Friends and Acquaintances, Soviet Style : Daniloff’s Arrest Is Serious for Him and Western Correspondents
The last friend whom Nick Daniloff met before the KGB secret police arrested him was a young man from Central Asia, a schoolteacher named Michael, or Misha, who gave him a package of newspaper clippings--presumably from local papers in Central Asia, where Misha lives. Serious reporters like Daniloff are always reading the provincial newspapers, because there is so much more to the Soviet Union than just Moscow.
Moments after Misha gave the package to Daniloff, they were accosted by eight KGB agents, and Daniloff has been in Lefortovo Prison in Moscow ever since.
For Daniloff’s friends and colleagues there is no question that he was set up. The question is how could one of the most experienced correspondents in Moscow have let himself be caught in such a crude trap? And why would the Soviets want to trap Daniloff just days before his scheduled departure for a new assignment in Washington?
All of us who have wrestled with Soviet thinking have learned that it is futile to apply our values, our standards of common sense to their actions. Why did they wait until the South Korean airliner was leaving Soviet air space, until the intrusion was over, to shoot it down?
Maybe there is something logical about Daniloff’s detention, like setting up a trade for their United Nations employee, Gennady F. Zakharov, arrested on espionage charges Aug. 23 in New York. Then again, maybe it’s not that simple.
In the Russian language, there are two words that mean friends, druzya and znakomiy . In their “Peace and Friendship” ( Mir i Druzhba ) campaigns, Soviet banner-carriers enthusiastically proclaim themselves druzya to everyone, but privately they carefully choose the second word, znakomiy , for all who are not truly special friends.
Daniloff has both friends and acquaintances in the Soviet Union. They include party members, government officials, artists, scientists, journalists, workers. Some are dissidents, many are not. He has family roots in Russia, knows the place, knows that there are bad things and good things about it, and reports both.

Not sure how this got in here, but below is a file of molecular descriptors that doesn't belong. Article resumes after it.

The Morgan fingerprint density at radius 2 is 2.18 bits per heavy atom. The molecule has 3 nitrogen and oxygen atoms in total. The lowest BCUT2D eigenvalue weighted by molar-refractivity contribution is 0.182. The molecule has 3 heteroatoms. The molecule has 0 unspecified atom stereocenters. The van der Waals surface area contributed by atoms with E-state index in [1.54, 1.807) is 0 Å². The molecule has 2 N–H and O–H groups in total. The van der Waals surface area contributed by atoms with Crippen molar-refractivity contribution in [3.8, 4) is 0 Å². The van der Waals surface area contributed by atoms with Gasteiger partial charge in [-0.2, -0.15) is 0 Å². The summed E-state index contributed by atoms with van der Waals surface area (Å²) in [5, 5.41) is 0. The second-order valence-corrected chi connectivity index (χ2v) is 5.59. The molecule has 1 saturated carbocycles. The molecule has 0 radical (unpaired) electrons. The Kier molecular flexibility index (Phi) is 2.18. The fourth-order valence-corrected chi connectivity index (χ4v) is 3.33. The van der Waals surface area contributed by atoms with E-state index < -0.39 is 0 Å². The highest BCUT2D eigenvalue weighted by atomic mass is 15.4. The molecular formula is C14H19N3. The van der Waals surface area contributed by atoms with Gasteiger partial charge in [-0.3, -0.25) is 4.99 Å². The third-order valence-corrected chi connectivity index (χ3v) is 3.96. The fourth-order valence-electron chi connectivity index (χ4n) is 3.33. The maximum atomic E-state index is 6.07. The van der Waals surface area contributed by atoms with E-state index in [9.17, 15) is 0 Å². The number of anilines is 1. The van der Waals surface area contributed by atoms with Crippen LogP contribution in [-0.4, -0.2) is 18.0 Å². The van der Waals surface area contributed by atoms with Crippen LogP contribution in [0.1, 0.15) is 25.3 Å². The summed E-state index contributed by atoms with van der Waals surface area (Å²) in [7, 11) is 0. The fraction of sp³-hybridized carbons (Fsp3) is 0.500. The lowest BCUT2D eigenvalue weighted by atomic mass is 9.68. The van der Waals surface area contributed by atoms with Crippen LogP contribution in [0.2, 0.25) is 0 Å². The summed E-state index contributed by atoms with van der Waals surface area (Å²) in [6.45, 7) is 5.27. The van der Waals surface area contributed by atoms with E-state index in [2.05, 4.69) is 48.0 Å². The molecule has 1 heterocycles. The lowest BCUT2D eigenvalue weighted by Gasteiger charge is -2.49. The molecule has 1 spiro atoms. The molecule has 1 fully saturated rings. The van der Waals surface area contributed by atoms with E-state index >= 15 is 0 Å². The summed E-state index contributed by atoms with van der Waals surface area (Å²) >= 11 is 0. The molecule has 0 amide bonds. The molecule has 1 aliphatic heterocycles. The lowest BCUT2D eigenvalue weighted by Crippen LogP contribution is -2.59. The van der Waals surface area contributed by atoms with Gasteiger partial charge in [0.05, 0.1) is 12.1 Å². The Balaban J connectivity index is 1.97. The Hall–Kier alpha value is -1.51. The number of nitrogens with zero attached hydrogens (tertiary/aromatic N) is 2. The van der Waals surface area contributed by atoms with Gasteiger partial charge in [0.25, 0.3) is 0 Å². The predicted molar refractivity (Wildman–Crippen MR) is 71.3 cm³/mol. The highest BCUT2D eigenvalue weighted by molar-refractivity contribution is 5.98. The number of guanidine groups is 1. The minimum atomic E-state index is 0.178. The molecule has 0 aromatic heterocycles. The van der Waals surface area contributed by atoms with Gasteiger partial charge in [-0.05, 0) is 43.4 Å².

A few months ago in Moscow, after Daniloff and I had been visiting Soviet acquaintances, we talked about the changes that have occurred in the decades since we both started covering the Soviet story. In the 1960s, Western correspondents lived and worked in a closed circle. We spent most of our time with each other. It was very difficult to meet Soviet people, except for those whose official duties brought them into contact with us. Attempts to enlarge our social world were firmly discouraged.
In the 1980s that has changed. The official rules still are strict, but the society has opened. It has become much easier, much more commonplace, to get to know Soviets in many walks of life. Daniloff, with his background of long experience and a sound knowledge of the language, has spent relatively little of his time in the last four or five years with fellow Westerners. He has been able to spend a lot of time with Soviet people.
Five years ago, soon after his return to Moscow as a correspondent for U.S. News & World Report, he met David Goldfarb, a retired professor of genetic engineering whose son is a professor at Columbia University in New York. Four years ago, during a visit to Frunze in Central Asia, he met Misha, a young schoolteacher. They were just two of the many whom Daniloff came to know on a personal basis during his current tour of duty in the Soviet Union.
Two years ago Prof. Goldfarb was asked by the KGB to set Daniloff up by handing him a rigged package. We don’t know why. We do know that the professor refused, even though it meant that he could not realize his desire to emigrate to Israel.
Last Saturday it seems that Misha did what the professor would not do.
Eventually the Soviet purpose in arrested Daniloff will become at least somewhat clearer than it is now. So far all that is evident is that whoever in the regime arranged Daniloff’s arrest is very serious about it.
Meanwhile, for all of Daniloff’s fellow correspondents, who know that what happened to him also could happen to them, a painful reassessment is in order. Who, they must wonder, among their Soviet friends and acquaintances are druzya , like Prof. Goldfarb, and who are znakomiy , like Misha?
It’s a dilemma that the KGB will hugely enjoy.